A New Lobbyist to Represent Hollywood ... Why They Need OneRoundup: Media's Take
LAST WEEK Dan Glickman, former secretary of agriculture in the Clinton administration, was appointed to replace Jack Valenti as president of the Motion Picture Association of America. Not exactly a high-profile player in either Washington or Hollywood, Glickman was an unexpected choice. More interesting, though, the selection broke with an unspoken Hollywood tradition. Glickman is Jewish, and for more than 80 years the job description for the Motion Picture Association presidency has read: Only politically connected Christians of unassailable moral character need apply.
Ever since its formation in 1922, when a series of made-for-tabloid overdoses, orgies, and murders seemed to confirm suspicions that the main business of Hollywood was to corrupt the fiber of Anglo-Protestant America, the association has chosen men of a certain type to catch the flak and take the heat.
Besieged studio moguls first turned to Will H. Hays, former postmaster general in the administration of Warren G. Harding. Hays was the perfect front man for a disreputable industry dominated by foreign-born Jews: a nondrinking, non-smoking Presbyterian church elder from Indiana who uttered platitudes with a straight face.
Making good on a promise to bring virtue to the Sodom on the Pacific, he gave his name to the Hays Office (formally the Production Code Administration), the censorship agency that kept the American screen free of cleavage and controversy. Under Hays, Hollywood enjoyed a golden age that glittered throughout the Great Depression and World War II.
In 1945 the Motion Picture Association opted for an organization man more in tune with the postwar ethos. The urbane and energetic Eric Johnston, former president of the Chamber of Commerce, had the advantage of being both cosmopolitan and Episcopalian. Unfortunately, he was fated to confront a trio of threats more ominous than bluenose censorship: the House Committee on Un-American Activities, the Department of Justice, and, worst of all, television.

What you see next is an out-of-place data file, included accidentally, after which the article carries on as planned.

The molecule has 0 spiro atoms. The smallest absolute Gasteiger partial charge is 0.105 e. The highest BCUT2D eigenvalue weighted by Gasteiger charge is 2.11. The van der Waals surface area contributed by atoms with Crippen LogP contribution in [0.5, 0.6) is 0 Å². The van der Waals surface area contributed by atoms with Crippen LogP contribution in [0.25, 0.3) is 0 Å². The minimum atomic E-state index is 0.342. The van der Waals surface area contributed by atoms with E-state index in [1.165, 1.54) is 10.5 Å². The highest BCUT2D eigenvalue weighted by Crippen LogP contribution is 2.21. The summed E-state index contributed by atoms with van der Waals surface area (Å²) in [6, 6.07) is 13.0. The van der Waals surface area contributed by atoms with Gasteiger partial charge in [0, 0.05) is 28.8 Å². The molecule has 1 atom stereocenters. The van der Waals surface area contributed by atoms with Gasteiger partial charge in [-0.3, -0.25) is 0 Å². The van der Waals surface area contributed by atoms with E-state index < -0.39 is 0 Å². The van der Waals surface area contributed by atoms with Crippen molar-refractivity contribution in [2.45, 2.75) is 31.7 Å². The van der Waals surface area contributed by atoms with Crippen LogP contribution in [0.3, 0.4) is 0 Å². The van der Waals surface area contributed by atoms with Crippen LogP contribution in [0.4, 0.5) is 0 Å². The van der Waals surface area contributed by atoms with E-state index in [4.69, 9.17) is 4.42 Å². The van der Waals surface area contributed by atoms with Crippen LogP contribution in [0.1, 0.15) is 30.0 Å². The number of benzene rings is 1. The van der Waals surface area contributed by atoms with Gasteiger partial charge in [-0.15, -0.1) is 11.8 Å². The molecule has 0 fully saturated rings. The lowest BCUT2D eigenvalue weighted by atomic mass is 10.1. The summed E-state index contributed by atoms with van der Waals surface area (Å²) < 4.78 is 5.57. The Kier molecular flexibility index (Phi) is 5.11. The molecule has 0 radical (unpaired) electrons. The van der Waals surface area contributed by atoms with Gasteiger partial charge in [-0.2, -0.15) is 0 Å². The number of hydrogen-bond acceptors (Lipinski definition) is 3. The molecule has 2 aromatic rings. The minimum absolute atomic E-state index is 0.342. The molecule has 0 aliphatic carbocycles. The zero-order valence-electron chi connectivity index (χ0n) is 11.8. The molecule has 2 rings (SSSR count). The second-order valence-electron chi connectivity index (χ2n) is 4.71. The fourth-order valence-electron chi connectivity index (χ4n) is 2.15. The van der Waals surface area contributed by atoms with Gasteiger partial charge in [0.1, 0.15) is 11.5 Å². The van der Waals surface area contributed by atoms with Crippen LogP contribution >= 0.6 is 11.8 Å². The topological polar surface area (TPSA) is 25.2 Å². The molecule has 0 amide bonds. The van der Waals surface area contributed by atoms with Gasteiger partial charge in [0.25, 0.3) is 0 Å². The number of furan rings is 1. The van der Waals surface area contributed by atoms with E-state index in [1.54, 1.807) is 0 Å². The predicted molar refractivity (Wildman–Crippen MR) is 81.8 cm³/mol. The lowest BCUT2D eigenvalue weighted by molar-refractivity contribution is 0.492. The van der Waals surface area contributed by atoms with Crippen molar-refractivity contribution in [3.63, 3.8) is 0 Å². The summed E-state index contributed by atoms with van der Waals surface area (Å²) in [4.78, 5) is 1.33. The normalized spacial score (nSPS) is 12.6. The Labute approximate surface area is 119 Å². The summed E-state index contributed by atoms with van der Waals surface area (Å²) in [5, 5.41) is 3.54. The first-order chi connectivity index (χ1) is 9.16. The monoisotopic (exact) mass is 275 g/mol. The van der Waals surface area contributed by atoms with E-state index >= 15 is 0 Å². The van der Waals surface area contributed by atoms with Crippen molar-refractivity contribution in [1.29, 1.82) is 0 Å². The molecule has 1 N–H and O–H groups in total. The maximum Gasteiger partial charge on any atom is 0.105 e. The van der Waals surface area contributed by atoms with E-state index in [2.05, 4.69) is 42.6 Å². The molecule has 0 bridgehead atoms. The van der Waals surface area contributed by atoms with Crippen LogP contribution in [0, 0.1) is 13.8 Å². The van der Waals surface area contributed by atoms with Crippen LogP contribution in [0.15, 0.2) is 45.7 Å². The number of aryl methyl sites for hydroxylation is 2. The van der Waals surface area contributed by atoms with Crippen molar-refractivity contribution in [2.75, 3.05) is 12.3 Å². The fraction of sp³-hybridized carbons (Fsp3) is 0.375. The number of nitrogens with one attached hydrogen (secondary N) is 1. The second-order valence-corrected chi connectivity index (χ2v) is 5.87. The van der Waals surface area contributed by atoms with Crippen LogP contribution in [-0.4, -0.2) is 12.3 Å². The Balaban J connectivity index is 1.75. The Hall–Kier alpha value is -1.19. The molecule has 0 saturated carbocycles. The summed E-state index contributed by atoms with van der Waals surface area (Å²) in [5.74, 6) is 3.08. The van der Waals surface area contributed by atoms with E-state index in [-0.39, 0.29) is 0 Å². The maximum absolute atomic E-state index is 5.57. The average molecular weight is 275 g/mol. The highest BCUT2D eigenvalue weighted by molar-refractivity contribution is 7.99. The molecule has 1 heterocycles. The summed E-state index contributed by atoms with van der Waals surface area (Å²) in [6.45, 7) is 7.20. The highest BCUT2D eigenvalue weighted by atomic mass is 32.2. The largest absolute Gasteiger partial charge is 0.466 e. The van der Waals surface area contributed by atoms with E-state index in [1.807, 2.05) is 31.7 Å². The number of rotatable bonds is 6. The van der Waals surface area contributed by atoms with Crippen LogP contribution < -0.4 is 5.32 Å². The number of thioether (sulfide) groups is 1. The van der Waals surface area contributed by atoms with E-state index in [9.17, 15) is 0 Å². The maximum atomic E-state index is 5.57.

In the wake of the 1947 House hearings on alleged Soviet subversion in the motion picture industry, Johnston inaugurated the blacklist era by pledging, on behalf of the major studios, never to"knowingly employ a communist."
The next year another branch of the government delivered a more crippling blow by demanding that the studios divest their theater chains, thereby destroying the vertically integrated monopoly that had sustained the classic studio system.
As for television -- you know that story. In 1963 Johnston died and the association scrambled to find a permanent successor. After a prolonged search, the organization settled on Valenti, a former adviser to Lyndon Johnson and a Roman Catholic. He took the reins at a pivotal moment. Television was ascendent, the studios were moribund, and the baby boom generation was deserting the movies in droves....
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